Animal Liberation are not known for their restraint.  Depending on one’s outlook that is a good or a bad thing.  What it it does mean is that it may lead to development of the common law if its use of a drone is challenged.  Absent any action by legislatures this seems the only option.  It would be a failure of policy by government if this is the way the law is to develop. At times like these Benjamin Franklin’s saying “You may delay, but time will not” is apposite.

The Sydney Morning Herald article provides:

An environment group is about to become the first in Australia to deploy surveillance drones to hunt for evidence of animal abuse on private property.

Animal Liberation will operate a drone, equipped with a powerful camera, above free-range egg farms, sheep farms and cattle yards to gather evidence of abuse.

And there appears to be little farmers can do to avoid coming under drone surveillance – flying drones above tree height is legal.

”Our legal advice is that if you’re no nearer than 10 metres above ground, and you’re not filming in anyone’s houses, you can go ahead,” said Mark Pearson, head of the animal welfare group.

”For example, if an egg producer says that they are free range, it would be helpful to check their claims by filming from above the property. You can gather the evidence, and there’s no need to trespass. Or let’s say we find a sheep dying from fly strike, we can record the location on a GPS and notify the authorities,” he said.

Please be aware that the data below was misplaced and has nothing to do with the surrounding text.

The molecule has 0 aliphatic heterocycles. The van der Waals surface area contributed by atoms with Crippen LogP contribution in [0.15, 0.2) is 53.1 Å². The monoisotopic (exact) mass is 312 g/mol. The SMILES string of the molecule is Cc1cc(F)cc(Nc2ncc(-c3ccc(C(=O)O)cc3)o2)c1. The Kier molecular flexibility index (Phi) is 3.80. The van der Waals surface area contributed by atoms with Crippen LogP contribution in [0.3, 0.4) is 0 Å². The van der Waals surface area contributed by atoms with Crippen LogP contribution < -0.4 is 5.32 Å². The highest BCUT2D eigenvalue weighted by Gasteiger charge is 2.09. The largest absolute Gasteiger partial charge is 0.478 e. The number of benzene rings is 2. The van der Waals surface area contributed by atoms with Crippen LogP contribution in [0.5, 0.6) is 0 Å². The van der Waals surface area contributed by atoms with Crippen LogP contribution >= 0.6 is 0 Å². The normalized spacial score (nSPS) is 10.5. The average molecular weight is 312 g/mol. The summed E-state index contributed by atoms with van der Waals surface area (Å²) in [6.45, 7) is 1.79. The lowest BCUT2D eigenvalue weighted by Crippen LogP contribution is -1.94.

The group bought the six-bladed, helicopter-type drone for $14,000 from a commercial supplier, using public donations, and has just completed a training program. Deployment will begin next week, with several farms and businesses earmarked for surveillance.

Farmers were dubious about being watched by drones.

”Many people in rural communities would see this as another attack on their peace of mind and an invasion of their privacy,” said president of the NSW Farmers Association Fiona Simson.

She said farmers recognised that safe food meant healthy and happy animals. ”NSW Farmers does not condone any acts of animal cruelty and farmers are committed to high animal welfare standards,” Ms Simson said.

Mr Pearson said the drone would not just be used to gather evidence of illegal cruelty, but would also film some routine, legal farm practices that might upset non-farmers. ”We’re not interested in what farmers may be doing in their daily activities, and I completely respect people’s privacy,” he said.

”But there are lots of cases where farming activities cause horrible distress to animals – mulesing being a common example. People are entitled to know and see what’s going on. So, even if it is lawful, if we think the public is going to be outraged or if we think they need to be informed, we will show it.”

This month Animal Liberation exposed horrific acts of cruelty at an Ingham turkey farm in Sydney, after anonymous footage was handed to the group showing turkeys being bashed and trodden on.

Australian Privacy Commissioner Timothy Pilgrim has said ”the potentially intrusive nature of the technology” meant there should be a public debate about existing regulations.

Environment groups overseas are also starting to use drones, and the anti-whaling group Sea Shepherd was rebuked by the Australian Antarctic Division last year for flying drones in a region covered by the Antarctic Treaty without having done an environmental impact assessment.

Infographic (The February referred to in the graphic is February 2012):

The article also hyperlinks to earlier articles here, here, here and here. I have posted on the subject here, here, here, and here.